Spirulina: 6g Protein / 10 grams
A blue-green algae, spirulina is a highly bioavailable complete protein containing all essential amino acids. At 60% protein (the highest of any natural food), it’s a plant-based protein powerhouse that finds it way into my blend daily.
Hemp Seeds: 16g Protein / 3 Tbsp
With a perfect ration of omega-6 and omega-3 EFA’s, hemp seeds are another bioavailable complete protein rivaled only by spirulina. They are a simple and great addition to a multitude of dishes, from breakfast cereal to salads to smoothies to vegetables and rice.
Nut Butter: Use natural and get 7 grams of protein in 2 tablespoons. Add another protein of your choice, some almond milk and a banana and you will stay satisfied until lunch.
Avocado: A creamy avocado is a great addition to anything, and it doesn’t affect taste. Known for their healthy fat, similar to that of walnuts or flaxseeds, 1/2 avocado also provides 3 grams of protein and 7 grams of fiber to keep you full longer, not to mentions it’s anti-inflammatory benefits and more.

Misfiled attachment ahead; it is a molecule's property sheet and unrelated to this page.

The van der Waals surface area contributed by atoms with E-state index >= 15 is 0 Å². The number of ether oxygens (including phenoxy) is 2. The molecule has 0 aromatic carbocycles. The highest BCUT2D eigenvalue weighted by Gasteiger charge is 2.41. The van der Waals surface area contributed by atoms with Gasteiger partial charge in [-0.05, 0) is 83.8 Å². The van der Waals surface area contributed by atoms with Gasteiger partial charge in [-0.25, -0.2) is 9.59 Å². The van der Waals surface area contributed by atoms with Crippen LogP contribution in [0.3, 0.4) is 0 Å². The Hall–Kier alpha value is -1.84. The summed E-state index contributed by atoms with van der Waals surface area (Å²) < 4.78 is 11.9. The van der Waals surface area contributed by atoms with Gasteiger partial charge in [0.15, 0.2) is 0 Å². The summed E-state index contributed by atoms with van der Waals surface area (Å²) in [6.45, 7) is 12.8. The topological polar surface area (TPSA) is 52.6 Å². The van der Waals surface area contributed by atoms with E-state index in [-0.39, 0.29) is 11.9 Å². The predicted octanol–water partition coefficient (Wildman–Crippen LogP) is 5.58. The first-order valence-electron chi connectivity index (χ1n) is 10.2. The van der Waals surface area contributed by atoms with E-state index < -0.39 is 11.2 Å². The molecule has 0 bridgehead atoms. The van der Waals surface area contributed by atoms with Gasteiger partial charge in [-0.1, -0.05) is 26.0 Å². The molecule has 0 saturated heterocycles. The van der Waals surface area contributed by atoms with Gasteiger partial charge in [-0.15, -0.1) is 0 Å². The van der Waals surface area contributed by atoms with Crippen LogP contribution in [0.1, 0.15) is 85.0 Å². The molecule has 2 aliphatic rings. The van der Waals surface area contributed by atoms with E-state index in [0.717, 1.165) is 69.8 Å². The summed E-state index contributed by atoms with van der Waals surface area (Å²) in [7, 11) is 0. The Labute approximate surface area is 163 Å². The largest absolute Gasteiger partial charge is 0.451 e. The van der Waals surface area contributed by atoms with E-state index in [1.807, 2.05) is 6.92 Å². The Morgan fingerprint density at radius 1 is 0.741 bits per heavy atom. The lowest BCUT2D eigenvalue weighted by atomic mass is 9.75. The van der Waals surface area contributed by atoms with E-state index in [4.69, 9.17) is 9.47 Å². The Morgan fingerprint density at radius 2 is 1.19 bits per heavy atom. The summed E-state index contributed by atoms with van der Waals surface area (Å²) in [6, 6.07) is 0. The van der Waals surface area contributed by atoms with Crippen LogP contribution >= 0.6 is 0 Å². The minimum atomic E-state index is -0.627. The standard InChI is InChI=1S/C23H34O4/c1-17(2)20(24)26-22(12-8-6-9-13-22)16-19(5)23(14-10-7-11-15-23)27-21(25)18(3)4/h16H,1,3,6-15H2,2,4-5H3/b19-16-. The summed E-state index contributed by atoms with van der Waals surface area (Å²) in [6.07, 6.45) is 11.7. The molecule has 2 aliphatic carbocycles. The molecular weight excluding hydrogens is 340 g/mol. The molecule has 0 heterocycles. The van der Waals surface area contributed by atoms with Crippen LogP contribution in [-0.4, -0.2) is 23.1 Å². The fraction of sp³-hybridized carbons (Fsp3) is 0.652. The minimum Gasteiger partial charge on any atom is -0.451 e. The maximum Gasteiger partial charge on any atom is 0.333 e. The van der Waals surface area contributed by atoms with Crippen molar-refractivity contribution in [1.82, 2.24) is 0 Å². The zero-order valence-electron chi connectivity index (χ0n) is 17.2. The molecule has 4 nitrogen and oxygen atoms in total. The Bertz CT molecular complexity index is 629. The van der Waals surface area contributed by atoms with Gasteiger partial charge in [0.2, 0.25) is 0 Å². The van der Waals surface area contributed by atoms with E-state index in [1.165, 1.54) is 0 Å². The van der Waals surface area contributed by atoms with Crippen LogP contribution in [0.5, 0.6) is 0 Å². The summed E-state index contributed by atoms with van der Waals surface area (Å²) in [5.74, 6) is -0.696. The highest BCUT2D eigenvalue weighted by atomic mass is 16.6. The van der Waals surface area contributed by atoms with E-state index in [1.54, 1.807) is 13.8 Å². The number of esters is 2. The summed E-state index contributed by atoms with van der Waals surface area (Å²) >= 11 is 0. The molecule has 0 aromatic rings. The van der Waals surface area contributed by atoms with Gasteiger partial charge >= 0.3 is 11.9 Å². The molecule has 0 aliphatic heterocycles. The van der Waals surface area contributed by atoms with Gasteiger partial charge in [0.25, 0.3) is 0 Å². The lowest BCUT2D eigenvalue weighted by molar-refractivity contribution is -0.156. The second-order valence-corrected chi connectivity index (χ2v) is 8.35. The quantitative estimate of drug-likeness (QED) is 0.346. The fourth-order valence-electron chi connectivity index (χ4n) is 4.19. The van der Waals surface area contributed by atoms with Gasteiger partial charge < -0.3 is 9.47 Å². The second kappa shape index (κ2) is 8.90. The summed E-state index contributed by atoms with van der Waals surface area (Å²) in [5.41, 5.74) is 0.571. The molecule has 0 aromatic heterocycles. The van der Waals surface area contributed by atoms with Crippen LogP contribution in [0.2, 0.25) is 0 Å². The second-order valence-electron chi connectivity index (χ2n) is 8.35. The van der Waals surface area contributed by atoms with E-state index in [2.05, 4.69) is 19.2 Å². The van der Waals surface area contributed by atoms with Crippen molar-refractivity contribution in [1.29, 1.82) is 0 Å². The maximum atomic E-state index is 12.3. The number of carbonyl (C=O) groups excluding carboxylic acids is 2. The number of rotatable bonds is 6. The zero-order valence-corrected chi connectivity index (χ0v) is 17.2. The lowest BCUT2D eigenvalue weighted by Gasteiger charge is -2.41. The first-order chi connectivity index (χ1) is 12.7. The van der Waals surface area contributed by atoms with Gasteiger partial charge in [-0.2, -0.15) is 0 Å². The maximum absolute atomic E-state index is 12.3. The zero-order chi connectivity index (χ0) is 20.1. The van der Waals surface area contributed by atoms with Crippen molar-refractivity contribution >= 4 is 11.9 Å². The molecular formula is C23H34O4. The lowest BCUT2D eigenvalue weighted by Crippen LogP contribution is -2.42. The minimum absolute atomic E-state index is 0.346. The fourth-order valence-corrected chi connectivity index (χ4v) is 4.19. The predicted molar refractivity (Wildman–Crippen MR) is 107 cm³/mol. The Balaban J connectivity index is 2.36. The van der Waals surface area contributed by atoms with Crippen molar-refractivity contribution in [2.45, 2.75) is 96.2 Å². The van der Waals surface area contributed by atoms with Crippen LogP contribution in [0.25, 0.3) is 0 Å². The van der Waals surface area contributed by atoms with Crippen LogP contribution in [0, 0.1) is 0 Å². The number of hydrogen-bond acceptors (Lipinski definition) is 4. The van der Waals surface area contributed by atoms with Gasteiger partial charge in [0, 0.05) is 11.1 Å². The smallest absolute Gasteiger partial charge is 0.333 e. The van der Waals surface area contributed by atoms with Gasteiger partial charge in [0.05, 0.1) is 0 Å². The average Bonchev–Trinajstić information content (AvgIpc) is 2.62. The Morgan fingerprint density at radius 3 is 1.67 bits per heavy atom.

They best reason to have protein and a little bit of healthy fat or omega’s are they keep you feeling full longer, and prevent the dreaded snack attack.
I went on an unexpected journey recently and mixed a protein powder to go and threw my hand blender in my bag, so I knew I could get a good start to each day. Banana and Berries were readily found in nearby groceries and I found Almond milk without any difficulty.
Mix to taste and create a smoothie that’s right for you.